THE TRIESTE NATURAL HISTORY MUSEUM
The first section of the Civic Museum of Natural History of Trieste was founded in 1846, by a group of private citizens, as a "Zoological-Anatomical Laboratory". The private Museum was directed by Heinrich Koch, a Swiss trader, amateur naturalist and numismatist. At that time a lot of researchers were interested in studying the sea and the landscape around Trieste and all the history of the Museum was affected by the peculiar environments of Venezia Giulia and by the related studies. In 1852 the Institute was donated to the city of Trieste and in 1856 the Museum moved to "Piazza Lipsia n°1015" (now piazza Attilio Hortis n°4, the present seat of the Museum). At that time the Museum was called: "Civic Museum Ferdinando Massimiliano", in Austrian Archduke's honour, brother of the emperor Franz Joseph. Nowadays the Civic Museum of Natural History of Trieste is waiting for change its seat again, since the present building is too little to hold and expose the rich collections and to maintain the scientific and didactic activities.
Today the Museum has several scientific and expositive collections and a library with more than 14000 books and 40000 reviews. Under the direction of the Civic Museum of Natural History of Trieste, there are also three other different institutes such as the Sea-Aquarium, the Civic Botanical Gardens and the SEA-, SHIP- AND FISHING-MUSEUM (with very rich and important collections as, for instance, some original parts of the ship “Elettra” of the famous scientist and inventor Guglielmo Marconi).
The Botanical Collections of the Civic Museum of Natural History of Trieste consist on more than 30 herbariums and other material belonged to illustrious scientists.
In the Zoological Collections, it is very important the Entomological one, consisting on many thousand of specimens from Venezia Giulia and from several other parts of the world. Most of the specimens (mainly coleopterans) belongs to the collections of Giuseppe Müller, famous entomologist and director of the Museum from 1928 to 1945. The Ichthyological Collections of the Civic Museum of Natural History of Trieste includes a great number of specimens, particularly sea-water ones. The FISH COLLECTION consists mainly on SHARKS and specimens of the beginning of the century, representing a concrete evidence of the original rich Ichthyofauna of the North-Adriatic regions. The Herpetological Collection has a great scientific and historical importance: it is composed (at present) of more than 3000 specimens and includes the entire herpetofauna of North-Adriatic regions. A very rich collection is also the Ornithological one, consisting on more than 4 thousand specimens (including nests, eggs, skeletons and beaks) from Venezia Giulia and several other parts of the world (including a unique collection of stuffed humming-birds -Trochilidae). The Theriological Collections of the Civic Museum of Natural History of Trieste includes a number of skulls, skeletons and stuffed specimens, particularly exotic and sea-water mammals.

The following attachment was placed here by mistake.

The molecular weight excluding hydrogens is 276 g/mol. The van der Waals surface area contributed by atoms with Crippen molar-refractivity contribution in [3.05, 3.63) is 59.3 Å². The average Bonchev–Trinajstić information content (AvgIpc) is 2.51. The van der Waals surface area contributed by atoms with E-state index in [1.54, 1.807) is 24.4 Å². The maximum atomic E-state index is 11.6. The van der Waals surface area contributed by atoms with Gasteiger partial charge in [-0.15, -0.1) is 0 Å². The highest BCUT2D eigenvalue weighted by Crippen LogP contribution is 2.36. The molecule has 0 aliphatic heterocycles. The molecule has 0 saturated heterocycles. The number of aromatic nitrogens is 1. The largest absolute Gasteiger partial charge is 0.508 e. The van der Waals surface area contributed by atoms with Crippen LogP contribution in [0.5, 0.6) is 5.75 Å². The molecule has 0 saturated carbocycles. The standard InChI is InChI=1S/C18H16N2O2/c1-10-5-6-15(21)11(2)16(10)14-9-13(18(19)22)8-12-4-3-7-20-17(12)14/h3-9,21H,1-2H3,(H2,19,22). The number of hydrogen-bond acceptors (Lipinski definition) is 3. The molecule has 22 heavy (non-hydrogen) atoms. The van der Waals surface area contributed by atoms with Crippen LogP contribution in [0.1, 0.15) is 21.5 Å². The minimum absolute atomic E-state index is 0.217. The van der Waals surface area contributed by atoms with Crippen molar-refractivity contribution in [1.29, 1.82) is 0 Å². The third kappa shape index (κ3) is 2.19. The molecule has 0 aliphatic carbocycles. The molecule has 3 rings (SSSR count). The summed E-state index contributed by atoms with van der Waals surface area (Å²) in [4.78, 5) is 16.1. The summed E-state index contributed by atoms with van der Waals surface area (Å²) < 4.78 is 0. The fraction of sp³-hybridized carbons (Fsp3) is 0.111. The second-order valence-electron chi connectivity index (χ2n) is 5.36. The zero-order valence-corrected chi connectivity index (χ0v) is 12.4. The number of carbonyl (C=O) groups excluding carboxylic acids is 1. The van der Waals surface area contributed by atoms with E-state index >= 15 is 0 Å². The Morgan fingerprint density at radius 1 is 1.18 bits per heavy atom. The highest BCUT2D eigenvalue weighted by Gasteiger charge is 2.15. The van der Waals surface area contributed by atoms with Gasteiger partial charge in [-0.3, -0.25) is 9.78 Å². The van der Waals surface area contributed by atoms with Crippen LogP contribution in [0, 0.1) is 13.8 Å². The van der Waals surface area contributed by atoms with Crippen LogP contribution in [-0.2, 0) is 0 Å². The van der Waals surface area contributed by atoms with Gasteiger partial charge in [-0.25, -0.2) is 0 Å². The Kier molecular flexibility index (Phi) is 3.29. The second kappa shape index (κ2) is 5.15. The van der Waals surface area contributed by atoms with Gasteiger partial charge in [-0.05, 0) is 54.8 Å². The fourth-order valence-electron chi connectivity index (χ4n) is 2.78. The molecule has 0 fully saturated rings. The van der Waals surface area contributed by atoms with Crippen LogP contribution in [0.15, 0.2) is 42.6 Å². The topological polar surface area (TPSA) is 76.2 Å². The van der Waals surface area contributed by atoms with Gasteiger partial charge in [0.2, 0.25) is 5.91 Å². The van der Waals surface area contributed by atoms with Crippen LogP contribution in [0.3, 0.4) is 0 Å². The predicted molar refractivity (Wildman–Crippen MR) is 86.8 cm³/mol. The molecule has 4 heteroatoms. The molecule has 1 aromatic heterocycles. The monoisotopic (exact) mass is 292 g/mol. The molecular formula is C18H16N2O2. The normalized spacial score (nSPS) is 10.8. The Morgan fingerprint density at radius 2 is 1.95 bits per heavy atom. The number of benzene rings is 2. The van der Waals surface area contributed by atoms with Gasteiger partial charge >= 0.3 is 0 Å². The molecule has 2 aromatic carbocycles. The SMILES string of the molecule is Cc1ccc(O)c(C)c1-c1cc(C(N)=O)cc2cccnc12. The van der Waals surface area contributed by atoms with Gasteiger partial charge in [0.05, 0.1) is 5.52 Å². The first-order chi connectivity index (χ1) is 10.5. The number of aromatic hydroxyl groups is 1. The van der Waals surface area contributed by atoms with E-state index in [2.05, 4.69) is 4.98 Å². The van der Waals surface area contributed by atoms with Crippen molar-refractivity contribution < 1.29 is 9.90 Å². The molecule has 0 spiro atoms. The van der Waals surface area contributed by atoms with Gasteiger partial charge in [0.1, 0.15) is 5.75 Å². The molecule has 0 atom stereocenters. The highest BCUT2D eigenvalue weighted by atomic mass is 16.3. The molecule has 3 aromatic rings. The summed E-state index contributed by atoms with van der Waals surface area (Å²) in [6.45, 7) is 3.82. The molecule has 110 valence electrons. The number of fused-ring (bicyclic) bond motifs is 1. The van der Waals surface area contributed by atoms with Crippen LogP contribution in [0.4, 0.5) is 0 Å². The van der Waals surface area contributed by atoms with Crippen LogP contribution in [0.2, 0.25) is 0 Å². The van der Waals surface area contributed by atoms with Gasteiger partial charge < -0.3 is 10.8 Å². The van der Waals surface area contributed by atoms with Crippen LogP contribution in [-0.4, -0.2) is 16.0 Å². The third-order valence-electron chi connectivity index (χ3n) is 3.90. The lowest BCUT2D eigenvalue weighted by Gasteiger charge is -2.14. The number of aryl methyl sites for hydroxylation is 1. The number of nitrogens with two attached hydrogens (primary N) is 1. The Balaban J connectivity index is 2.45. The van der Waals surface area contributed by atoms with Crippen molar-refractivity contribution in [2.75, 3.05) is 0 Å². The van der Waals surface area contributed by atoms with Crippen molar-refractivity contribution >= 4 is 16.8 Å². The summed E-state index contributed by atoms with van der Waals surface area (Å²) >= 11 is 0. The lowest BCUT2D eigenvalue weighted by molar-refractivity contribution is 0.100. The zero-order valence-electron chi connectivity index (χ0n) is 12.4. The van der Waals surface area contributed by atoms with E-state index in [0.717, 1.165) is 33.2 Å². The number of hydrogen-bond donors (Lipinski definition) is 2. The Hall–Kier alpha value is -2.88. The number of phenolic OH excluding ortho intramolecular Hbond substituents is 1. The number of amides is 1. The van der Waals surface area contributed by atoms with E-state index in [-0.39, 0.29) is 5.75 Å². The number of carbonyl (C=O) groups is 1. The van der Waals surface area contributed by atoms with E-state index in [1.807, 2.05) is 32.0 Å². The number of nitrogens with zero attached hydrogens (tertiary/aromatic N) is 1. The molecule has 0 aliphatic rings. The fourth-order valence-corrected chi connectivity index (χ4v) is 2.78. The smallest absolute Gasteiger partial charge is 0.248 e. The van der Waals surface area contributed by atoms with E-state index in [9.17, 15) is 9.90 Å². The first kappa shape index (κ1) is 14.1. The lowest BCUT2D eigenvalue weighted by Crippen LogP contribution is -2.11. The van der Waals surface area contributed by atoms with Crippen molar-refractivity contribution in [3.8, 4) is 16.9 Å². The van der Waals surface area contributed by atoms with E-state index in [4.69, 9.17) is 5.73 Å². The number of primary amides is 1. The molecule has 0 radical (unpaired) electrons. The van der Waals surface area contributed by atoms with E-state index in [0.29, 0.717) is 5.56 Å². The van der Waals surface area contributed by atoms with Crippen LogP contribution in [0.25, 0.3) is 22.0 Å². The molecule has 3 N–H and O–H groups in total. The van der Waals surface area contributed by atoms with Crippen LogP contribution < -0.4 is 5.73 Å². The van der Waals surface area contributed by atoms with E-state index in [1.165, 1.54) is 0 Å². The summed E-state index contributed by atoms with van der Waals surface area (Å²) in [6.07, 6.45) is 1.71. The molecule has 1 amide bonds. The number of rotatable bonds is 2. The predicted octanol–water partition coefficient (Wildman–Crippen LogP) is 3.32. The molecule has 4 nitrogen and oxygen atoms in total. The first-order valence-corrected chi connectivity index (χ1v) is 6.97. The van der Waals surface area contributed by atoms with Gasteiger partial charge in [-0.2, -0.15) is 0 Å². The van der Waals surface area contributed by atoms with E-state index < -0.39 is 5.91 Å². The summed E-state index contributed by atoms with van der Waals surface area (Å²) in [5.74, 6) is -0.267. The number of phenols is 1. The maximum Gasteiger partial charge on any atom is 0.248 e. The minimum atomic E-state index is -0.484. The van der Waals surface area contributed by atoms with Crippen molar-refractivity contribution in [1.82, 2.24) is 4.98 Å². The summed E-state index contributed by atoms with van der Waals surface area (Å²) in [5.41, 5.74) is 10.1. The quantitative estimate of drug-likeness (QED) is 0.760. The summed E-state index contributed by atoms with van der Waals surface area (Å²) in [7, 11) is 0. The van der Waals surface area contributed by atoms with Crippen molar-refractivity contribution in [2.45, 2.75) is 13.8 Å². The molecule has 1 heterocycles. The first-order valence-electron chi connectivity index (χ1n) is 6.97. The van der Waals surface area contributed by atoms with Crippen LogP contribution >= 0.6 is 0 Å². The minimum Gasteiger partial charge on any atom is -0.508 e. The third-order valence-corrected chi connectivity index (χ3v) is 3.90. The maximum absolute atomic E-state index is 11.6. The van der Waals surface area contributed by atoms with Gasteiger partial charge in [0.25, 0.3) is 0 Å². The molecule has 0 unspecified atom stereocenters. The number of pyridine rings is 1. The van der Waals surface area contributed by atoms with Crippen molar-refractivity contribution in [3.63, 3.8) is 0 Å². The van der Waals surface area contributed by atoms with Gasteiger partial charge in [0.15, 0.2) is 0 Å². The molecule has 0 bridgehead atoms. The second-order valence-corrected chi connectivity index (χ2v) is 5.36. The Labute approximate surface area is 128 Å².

The Geological, Mineralogical and Palaeontological Collections are composed of interesting material belonging mainly from excavations and caves of the Karst. The Palaeontological one consists of several fossils of Quaternary mammals (remains of at least 300 bears, mainly Ursus spelaeus and U. ligusticus) but also of CRETACEOUS REPTILES AND DINOSAURS (Duck-beak dino -Dolichosauridae, Aigialosauridae, crocodiles, all from the Karst of Trieste) and a very rich collection of fossil fish (mainly Karstic Cretaceous Ichthyofauna of 95 millions years ago, like the first European specimen of Tselfatia formosa, but also interesting specimens from the Croatian island of Hvar). The fossil insects from Radoboj (Cro) and the more than 2000 fossil remains of plants from Trbovlije (Slo) are very interesting as well. Finally, it is also noteworthy the ANTHROPOLOGICAL COLLECTION: recently improved and planned in a didactic way, with a unique sequence of casts and local finds it provides an evidence of the entire EVOLUTIONARY HISTORY OF MAN.
The Civic Museum of Natural History of Trieste has also a COLLECTION OF SHELLS AND CORALS and a Teratological collection. Unfortunately, for reasons of rooms, many collections of the Museum are only partly exposed or even not exposed at all.
Nowadays the Museum activity is directed towards the scientific research applied to the conservation and the management of endangered biotopes and species of North-Adriatic regions end/or the study and protection of karstic habitats. To reach these tasks in 2000 were founded the SECTION OF BIOKARSTIC STUDIES of the Museum that concentrate its activity in every aspect of karstic habitat conservation: from didactic and education to field and laboratory research. At the same time the Museum continues the improving of the study-collections, the enrichment of the library, and the providing of scientific and technical supply to researchers and graduating students.
Above all, today the Civic Museum of Natural History of Trieste encourages and promotes several initiatives about education, didactic and public information, in collaborations with universities, schools and others cultural and conservationistic associations. In particular the staff of the Museum:
organises lectures and prepares exhibitions concerning arguments of special interest in Natural History and Nature Conservation;
organises and promotes refresher courses for teachers;
co-ordinates some didactic programmes of Education to Nature Conservation by environmental training during Primary and Secondary School and by specific courses and seminary at the University of Trieste;
co-ordinates programmes of study, protection and habitat management of important biotopes such as ponds, caves and karstic landscape.